Another exam board offers payments instead of furlough

Another exam board has offered pay-offs instead of furlough for some examiners, while committing to returning savings from unspent exam fees back to schools.

In an email to examiners, Pearson said it was not using the government’s furlough scheme because it “believes it has been put in place to protect primarily small and medium-sized business”.

In February the global education firm’s operating profit was reported as £275 million, down from £553 million in 2018.

Instead, it has offered payments to senior examiners that it says will be the equivalent to about 80 per cent of their assessment-related earnings from May to August last year.

But the company, which owns the Edexcel exam board, has not revealed how much the payment will be.

In an email seen by Schools Week, Edexcel told a senior examiner that it hoped the deal “strikes a balance between protecting you from the financial impact of lost earnings during this period and our commitment to return any of the costs not incurred back into schools and the education system”.

It added that the payment was the “right approach and would be, in most cases, more generous than the government furlough scheme”.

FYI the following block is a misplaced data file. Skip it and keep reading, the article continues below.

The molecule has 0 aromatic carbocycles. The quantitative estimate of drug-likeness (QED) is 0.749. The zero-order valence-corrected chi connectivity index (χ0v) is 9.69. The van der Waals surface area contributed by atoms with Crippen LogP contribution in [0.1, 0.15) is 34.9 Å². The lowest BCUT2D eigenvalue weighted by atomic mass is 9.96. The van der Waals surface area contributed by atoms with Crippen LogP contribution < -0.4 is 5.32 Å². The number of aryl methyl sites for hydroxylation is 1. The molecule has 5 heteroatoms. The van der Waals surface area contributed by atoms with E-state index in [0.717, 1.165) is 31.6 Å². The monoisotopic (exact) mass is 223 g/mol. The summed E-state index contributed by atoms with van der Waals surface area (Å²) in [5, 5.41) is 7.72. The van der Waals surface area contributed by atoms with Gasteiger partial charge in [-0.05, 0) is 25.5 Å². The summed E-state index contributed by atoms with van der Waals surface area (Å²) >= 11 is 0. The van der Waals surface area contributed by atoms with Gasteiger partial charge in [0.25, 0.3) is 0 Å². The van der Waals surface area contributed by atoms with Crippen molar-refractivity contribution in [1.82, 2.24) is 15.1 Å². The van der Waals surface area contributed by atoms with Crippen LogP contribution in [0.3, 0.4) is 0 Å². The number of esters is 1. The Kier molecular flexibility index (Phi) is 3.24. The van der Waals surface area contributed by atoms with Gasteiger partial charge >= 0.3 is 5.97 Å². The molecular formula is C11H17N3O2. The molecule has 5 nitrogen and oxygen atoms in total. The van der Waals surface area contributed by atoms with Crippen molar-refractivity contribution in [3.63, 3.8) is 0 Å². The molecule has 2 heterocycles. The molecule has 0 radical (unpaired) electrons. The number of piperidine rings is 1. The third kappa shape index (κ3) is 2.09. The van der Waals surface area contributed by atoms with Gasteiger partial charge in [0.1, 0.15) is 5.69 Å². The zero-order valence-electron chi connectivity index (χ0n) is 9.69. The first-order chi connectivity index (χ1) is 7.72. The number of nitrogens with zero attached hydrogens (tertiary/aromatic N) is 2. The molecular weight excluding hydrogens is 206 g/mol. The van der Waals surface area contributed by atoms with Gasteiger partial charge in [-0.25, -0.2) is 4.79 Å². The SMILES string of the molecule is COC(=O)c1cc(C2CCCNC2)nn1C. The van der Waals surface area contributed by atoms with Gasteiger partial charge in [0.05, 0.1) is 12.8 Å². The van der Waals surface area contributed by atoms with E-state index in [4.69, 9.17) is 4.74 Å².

“Importantly, it will also enable you to continue to be involved in the critical work that is needed to deliver an extended autumn series this year and prepare for examination series in future years.”

Schools Week revealed earlier this month that Cambridge Assessment, which owns exam boards OCR and Cambridge International, was furloughing some of its examiners, but offering others a £250 one-off “goodwill” payment.

Meanwhile, AQA is “looking at what we can do to support [examiners] in these extraordinary circumstances” and WJEC is expecting to make an announcement by the end of the week.

A spokesperson for Pearson said: “We are working hard to define the detail of the approach to providing students with grades this summer and to fully understand how this impacts on all aspects of our fees and associated costs.”